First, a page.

American engines had a tendency for thermal troubles under European driving conditions. This was not limited to the few hybrids but also affected US made cars.
The problems were not so much with the water cooling or air flow but with a too small amount of oil in the engine for sustained high speed driving. Typical oil content of a small block V8 is a bit over a gallon, a Mercedes M116 (or Porsche 928 or BMW M60 V8) has roughly twice as much and a large oil cooler.
I recall that GM had the same sort of trouble when they installed their 5.4l V8 and Hydramatic in the Opel Diplomat, with serious overheating and other reliability problems. It seems these engines were not – in standard spec – made for longer high speed travels as was expected on the Autobahn and also, I guess, autoroutes (speed limit on french highways was introduced december 1973). Even the first Toyota Crowns with a 2.6l (if I remember correctly) where plagued with similar problems. Of course many small manufacturers using american V8 showed that it was far from impossible to make them reliable when run at high speeds for longer periods, but certainly not in standard spec. Let’s not forget that power requirements increase cubically with speed and that more than twice the produced crank power has to be evacuated as heat. Drag strip driving is obviously not the same as Berlin to Munich at over 200km/h (~124 mph).
I never realised the Monica story was so complex.
Lawrences’ own Deep Sanderson marque had a longer and more successful life than the Monica. Such a wonderful name for a sports car ! ( Not that Monica isn’t a wonderful name for a luxury coupe ).
I wonder why it wasn’t called ‘Monique’, which sounds rather more alluring, to Anglo-Saxon ears at least?
The Two Monicas:
Monica Tastevin and her car.
Rather a nice car- sort of in the 4-door Aston Martin mould. I think a lot of manufacturers expected the ‘60s to continue and in the UK various financial restrictions were being lifted in the early ‘70s. Then the oil crisis happened.
Here it is being built, and in action.
What was Panther Westminds plans for restarting production of the Monica? Did they plan on using the Chrysler LA V8 or did they have consider alternatives from either Jaguar/BL, Ford or Vauxhall/GM?
Here’s a contemporary news item from Motor Sport magazine, Bob. Other sources say they may have had the V12 Jaguar unit in mind.
Journalist Paul Frére was hired by Jean Tastevin as a test driver. He said one of the most characteristic features of the Monica were the electric switches to open the doors, from the outside and inside, instead of conventional handles. Jean was rather found of them.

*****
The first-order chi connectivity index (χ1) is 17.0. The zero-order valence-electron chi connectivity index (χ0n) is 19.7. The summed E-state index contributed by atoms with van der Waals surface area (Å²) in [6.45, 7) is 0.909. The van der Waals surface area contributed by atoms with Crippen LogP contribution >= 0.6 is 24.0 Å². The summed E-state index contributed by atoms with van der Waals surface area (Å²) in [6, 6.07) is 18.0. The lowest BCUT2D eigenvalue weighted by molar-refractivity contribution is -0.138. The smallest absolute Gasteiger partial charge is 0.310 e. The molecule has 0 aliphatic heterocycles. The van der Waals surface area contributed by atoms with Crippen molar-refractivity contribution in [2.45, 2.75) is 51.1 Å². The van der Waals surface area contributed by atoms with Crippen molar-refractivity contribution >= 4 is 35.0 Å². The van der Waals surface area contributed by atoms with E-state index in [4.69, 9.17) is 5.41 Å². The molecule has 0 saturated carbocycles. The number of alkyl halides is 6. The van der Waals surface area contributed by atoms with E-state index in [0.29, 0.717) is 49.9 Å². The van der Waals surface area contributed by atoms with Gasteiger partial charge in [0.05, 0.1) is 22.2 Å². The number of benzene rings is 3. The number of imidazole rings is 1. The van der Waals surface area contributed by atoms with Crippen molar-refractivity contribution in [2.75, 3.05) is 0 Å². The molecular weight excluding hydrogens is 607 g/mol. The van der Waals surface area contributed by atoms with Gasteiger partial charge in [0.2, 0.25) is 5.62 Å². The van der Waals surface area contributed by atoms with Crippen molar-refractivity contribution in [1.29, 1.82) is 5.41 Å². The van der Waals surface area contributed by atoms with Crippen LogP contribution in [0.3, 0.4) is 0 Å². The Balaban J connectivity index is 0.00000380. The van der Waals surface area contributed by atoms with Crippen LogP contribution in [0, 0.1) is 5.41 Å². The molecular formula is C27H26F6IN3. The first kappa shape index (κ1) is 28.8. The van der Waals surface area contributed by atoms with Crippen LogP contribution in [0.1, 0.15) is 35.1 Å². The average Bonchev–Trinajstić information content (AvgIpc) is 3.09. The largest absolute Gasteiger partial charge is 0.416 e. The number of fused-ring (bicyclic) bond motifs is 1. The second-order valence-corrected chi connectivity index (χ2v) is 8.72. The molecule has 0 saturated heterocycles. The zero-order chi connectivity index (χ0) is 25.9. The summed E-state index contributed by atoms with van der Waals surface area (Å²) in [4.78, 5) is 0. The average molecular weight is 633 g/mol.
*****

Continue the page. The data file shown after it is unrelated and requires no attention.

Frére and a mechanic did a long journey in the car crossing France and due to an alternator failure the Monica ended with a flat battery…and the mechanic trapped inside the car. The doors needed power to open, as the windows. He had to wait until another mechanic walked by the car and brought a charged battery.
The door opening design was changed to conventional handles, of course!
“……electric switches to open the doors, from the outside and inside, instead of conventional handles.”
Just like a Tesla.
You’re right. Thermal management of the oil can be trouble. The oil cooler is key. It needs to be mounted such that it is really effective i.e. plenty unhindered of airflow. The overall quantity of oil is not quite as important, although more is nice to have (so long as it is returning to the sump promptly and not hanging around the crank or lurking up in the heads).
The Monteverdi discussed above also used Chrysler V8s. But unlike the Monica, Facel-Vegas, and Jensen Interceptor/FF, Monteverdi modified its engines to increase the oil pan capacity and added oil coolers for both the engine and the transmission.
When you look at US car forums the most common problem is overheating, particularly when the car in question is a Corvette and owners discover that it can’t be used like a (European) sports car because it overheats at anything above sustained 75 mph.
The most common retrofit items are larger oil sumps with a capacity of two or three times the original volume, larger capacity oil pumps, oil coolers and aluminium radiators for the water cooling. But even with all this a big block Corvette seems to be unable to be driven at speeds above 100 mph for any signicant length of time.
Monteverdi was known to rework everything he bought in. Salisbury differentials were dismantled and rebuilt to tighter tolerances…